The wind Friday night was fierce and left debris on the ridge, but we kept our electricity and so far I haven't heard of any local horror stories. I am sorry for the fear this created over a wide section of the country, and the hardship. Meanwhile in Colorado, my son's in-laws had to be evacuated from the fires near and in Colorado Springs. I hope they are able to go back home soon. That too is a story filled with fear and hardship. I wasn't able to get a photo of the power of the wind in the short time it was happening, since I also had to secure some items outside and deal with shutting down the wi-fi and check windows and doors, etc. We were on a Red Alert for fire danger at the same time. Our area is very dry, so much so that Fourth of July fireworks have been canceled.
The photos for today's post may seem very tame in comparison to all this, but I offer them in hopes of acknowledging the essential variety of the natural world we rely on even if we don't control it.
|timothy time -- hay season in the Appalachian hills|
These two photos are taken last week from one of my favorite spots for hay photos, every year. I love the lay of the land here, and the beauty of it. In the top photo, I was trying to get the shadows to be look right, even though I was photographing more in the middle of the day than I would prefer to do.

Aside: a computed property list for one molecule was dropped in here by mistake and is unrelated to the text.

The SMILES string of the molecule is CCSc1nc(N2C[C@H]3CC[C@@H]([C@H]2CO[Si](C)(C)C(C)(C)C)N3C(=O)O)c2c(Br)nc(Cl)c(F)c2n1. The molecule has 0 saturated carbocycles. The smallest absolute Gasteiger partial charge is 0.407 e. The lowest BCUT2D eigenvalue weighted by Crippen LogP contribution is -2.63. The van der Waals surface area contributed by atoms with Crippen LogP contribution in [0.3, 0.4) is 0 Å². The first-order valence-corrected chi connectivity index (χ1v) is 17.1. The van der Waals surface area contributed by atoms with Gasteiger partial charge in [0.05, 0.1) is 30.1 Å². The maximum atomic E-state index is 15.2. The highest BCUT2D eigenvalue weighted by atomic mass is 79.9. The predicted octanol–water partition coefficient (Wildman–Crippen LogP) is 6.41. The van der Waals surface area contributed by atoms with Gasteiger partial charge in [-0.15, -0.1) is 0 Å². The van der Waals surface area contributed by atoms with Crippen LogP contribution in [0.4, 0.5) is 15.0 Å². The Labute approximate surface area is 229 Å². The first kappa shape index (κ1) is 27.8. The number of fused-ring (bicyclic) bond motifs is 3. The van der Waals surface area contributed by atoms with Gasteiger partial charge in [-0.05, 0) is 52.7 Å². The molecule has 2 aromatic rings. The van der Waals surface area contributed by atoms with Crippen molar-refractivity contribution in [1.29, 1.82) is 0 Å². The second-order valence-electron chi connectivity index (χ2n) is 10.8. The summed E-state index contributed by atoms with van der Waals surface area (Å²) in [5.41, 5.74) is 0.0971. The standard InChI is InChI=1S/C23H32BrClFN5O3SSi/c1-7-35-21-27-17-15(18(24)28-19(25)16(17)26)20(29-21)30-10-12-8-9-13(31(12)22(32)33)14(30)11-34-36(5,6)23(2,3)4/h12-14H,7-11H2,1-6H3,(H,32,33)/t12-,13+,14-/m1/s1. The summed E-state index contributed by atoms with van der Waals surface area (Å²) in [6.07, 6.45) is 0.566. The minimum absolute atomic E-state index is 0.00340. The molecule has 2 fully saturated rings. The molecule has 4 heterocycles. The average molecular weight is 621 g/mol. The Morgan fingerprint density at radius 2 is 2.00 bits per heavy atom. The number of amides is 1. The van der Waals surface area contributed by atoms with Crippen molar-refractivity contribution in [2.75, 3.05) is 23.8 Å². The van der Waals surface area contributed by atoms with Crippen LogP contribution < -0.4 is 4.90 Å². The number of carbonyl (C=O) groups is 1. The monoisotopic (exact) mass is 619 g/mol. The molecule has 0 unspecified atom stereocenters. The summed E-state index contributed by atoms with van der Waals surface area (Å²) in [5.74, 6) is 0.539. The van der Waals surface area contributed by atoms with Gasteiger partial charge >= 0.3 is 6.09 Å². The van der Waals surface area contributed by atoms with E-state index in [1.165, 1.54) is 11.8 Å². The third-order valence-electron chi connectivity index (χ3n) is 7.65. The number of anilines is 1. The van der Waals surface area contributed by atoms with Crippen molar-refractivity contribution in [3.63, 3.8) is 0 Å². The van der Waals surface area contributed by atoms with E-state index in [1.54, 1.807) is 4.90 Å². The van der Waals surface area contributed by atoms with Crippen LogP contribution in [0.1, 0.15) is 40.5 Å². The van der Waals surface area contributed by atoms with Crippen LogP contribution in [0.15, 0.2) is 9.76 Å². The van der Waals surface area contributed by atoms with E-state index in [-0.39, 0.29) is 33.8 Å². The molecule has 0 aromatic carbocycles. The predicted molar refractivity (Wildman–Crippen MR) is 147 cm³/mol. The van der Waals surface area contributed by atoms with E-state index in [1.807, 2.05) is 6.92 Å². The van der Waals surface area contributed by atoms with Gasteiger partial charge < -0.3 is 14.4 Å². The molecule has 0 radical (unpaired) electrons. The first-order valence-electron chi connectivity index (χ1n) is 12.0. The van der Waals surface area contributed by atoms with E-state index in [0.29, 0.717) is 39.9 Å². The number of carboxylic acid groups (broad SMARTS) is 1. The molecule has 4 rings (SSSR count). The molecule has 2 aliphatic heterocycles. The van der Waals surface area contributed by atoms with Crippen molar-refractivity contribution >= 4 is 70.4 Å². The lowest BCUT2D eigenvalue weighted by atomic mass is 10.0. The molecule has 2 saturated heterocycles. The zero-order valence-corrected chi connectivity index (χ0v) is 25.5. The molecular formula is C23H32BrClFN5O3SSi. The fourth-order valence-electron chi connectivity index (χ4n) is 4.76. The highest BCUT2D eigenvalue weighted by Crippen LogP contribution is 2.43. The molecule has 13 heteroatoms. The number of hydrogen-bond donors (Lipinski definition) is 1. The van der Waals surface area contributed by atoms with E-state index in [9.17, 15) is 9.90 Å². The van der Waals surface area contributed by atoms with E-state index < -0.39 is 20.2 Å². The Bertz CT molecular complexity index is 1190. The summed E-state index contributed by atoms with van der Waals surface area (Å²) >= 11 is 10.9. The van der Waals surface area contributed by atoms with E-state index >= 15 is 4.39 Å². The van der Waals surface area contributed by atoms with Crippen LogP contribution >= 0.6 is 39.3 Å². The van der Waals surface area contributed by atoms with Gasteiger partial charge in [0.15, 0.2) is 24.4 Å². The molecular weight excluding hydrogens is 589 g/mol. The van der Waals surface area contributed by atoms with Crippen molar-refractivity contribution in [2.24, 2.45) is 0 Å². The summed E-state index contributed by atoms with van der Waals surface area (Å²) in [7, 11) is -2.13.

Last week I wrote here that there were more fledgling photos to come. Here are several of the red-bellied woodpeckers, medium sized cousins (?) of the smaller downys from three weeks ago.
|Seeing this one on our walnut tree alerted me that another round of fledgling fun was about to begin.|
|The open mouth says it all!|
Now just two more, of the tufted titmouse duo I showed last week:
|patient young'un and speedy parent|
|Open mouth, and those oversized feet for the chosen twig....|
Later, on Monday: Instead of the health care comment I wrote recently, which I will share soon, I would like to add a link to a recent article by Ron Ellis, about his recent drive through eastern Kentucky. In earlier posts I have shared some of the photos by his photographer friend, John Flavell. Thanks, Ron, for writing about your happy time on our curvy roads.